Let’s review the points laid out and dissected with Modern in mind.
- London increases reliance on messed-up cards: FICTION. It increases the reliability of synergy-based deckbuilding, which leads more players to build and play with those synergies in mind.
- Every game looks the same: FACT, in that games look more similar to each other now than they did pre-London, since everyone is doing their respective thing more often.
- Plan Bs are dead: FICTION, at least in Modern. The hate cards are just too strong and prevalent for decks to go all-in on one strategy unless they’re broken in their own rite (think Hogaak). This issue has less to do with the London mulligan and more to do with which disruptive cards are legal in a different format.
- We have to mulligan hands that we shouldn’t have to mulligan: FICTION. We have to learn to mulligan effectively under the new system, and refine our impressions of what constitutes a keepable hand, as players have done since the mulligan’s introduction to Magic.
With the logic parsed, Zvi’s only Modern-relevant argument for banning the London Mulligan is the same as the one for keeping Preordain out of the format: it adds too much consistency to the game for his tastes. As a lover of consistency in Magic (to the extent that I ran Serum Powder in my GP Detroit Eldrazi deck) and longtime advocate for freeing Preordain, I feel the opposite way, and quite like what the London has done for Modern deckbuilding. As I understand it, whether you are for or against the London at this point depends on your preferences in Magic, which I’m all about players developing.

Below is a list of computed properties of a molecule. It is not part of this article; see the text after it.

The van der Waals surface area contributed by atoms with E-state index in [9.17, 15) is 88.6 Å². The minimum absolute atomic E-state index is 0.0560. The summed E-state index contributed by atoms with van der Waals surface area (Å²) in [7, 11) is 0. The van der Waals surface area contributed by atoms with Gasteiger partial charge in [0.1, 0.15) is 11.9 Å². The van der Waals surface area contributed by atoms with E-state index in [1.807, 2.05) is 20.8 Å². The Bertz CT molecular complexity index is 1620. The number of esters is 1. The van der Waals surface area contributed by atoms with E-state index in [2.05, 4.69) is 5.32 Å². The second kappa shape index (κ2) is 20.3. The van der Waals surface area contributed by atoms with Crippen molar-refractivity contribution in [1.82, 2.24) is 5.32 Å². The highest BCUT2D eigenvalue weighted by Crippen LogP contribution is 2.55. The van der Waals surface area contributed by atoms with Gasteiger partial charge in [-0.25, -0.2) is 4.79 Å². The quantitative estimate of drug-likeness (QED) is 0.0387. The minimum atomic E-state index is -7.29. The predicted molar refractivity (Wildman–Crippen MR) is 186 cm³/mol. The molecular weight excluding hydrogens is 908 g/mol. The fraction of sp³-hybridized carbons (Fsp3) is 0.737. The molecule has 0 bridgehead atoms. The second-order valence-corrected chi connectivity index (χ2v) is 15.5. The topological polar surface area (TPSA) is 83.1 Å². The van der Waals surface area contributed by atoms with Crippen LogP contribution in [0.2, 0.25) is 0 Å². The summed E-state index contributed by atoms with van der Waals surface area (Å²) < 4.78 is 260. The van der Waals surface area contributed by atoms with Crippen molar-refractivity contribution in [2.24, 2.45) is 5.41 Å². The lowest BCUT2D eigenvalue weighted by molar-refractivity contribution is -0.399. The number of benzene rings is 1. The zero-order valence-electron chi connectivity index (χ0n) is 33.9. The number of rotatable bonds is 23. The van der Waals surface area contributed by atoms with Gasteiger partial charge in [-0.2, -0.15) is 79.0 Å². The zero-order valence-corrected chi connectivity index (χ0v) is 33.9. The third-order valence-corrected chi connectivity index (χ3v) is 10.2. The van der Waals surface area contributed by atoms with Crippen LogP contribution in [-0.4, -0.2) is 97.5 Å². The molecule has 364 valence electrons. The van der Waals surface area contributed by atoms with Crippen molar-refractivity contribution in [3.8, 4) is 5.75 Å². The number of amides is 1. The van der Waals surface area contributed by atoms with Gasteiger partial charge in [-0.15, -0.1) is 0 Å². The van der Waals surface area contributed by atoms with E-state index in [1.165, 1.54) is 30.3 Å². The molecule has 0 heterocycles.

So how consistent do you like your games? Which effects of the mulligan do you most relish or resent? Let me know in the comments!
Jordan is the copy and content editor at Modern Nexus. He has played Magic since 2003, and Modern since its inception. Jordan favors card efficiency over raw power and specializes in disruptive aggro strategies. He always brings tuned brews to events.